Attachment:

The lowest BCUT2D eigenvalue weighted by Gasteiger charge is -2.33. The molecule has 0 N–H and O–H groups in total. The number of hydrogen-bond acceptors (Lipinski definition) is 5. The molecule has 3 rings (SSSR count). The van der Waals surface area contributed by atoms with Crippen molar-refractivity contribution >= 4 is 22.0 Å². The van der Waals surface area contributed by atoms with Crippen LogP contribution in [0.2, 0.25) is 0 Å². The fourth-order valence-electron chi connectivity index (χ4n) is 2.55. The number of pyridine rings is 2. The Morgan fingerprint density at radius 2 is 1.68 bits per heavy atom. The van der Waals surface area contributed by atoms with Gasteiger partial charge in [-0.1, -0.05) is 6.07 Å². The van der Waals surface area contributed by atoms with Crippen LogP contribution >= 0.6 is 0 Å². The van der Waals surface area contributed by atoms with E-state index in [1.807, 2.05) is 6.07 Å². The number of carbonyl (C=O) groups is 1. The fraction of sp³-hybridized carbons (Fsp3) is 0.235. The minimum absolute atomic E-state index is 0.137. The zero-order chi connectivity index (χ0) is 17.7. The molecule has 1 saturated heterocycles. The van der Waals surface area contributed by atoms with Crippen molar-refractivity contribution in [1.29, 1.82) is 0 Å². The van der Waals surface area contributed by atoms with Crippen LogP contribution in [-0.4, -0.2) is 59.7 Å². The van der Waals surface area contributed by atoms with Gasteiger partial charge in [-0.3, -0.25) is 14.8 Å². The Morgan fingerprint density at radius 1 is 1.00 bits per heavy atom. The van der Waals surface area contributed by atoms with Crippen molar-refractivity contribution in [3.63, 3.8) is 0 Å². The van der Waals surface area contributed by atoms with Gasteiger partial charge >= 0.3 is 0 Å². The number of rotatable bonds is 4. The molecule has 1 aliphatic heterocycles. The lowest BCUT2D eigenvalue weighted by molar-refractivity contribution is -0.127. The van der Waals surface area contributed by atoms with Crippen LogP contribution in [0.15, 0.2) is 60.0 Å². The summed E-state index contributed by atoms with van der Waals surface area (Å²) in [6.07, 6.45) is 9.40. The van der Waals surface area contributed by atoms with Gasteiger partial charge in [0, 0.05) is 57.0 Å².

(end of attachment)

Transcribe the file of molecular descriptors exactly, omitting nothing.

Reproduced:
The lowest BCUT2D eigenvalue weighted by Gasteiger charge is -2.33. The molecule has 0 N–H and O–H groups in total. The number of hydrogen-bond acceptors (Lipinski definition) is 5. The molecule has 3 rings (SSSR count). The van der Waals surface area contributed by atoms with Crippen molar-refractivity contribution >= 4 is 22.0 Å². The van der Waals surface area contributed by atoms with Crippen LogP contribution in [0.2, 0.25) is 0 Å². The fourth-order valence-electron chi connectivity index (χ4n) is 2.55. The number of pyridine rings is 2. The Morgan fingerprint density at radius 2 is 1.68 bits per heavy atom. The van der Waals surface area contributed by atoms with Gasteiger partial charge in [-0.1, -0.05) is 6.07 Å². The van der Waals surface area contributed by atoms with Crippen LogP contribution >= 0.6 is 0 Å². The van der Waals surface area contributed by atoms with E-state index in [1.807, 2.05) is 6.07 Å². The number of carbonyl (C=O) groups is 1. The fraction of sp³-hybridized carbons (Fsp3) is 0.235. The minimum absolute atomic E-state index is 0.137. The zero-order chi connectivity index (χ0) is 17.7. The molecule has 1 saturated heterocycles. The van der Waals surface area contributed by atoms with Crippen molar-refractivity contribution in [1.29, 1.82) is 0 Å². The van der Waals surface area contributed by atoms with Crippen LogP contribution in [-0.4, -0.2) is 59.7 Å². The van der Waals surface area contributed by atoms with Gasteiger partial charge in [-0.3, -0.25) is 14.8 Å². The Morgan fingerprint density at radius 1 is 1.00 bits per heavy atom. The van der Waals surface area contributed by atoms with Crippen molar-refractivity contribution in [3.63, 3.8) is 0 Å². The van der Waals surface area contributed by atoms with Gasteiger partial charge >= 0.3 is 0 Å². The number of rotatable bonds is 4. The molecule has 1 aliphatic heterocycles. The lowest BCUT2D eigenvalue weighted by molar-refractivity contribution is -0.127. The van der Waals surface area contributed by atoms with Crippen LogP contribution in [0.15, 0.2) is 60.0 Å². The summed E-state index contributed by atoms with van der Waals surface area (Å²) in [6.07, 6.45) is 9.40. The van der Waals surface area contributed by atoms with Gasteiger partial charge in [0, 0.05) is 57.0 Å².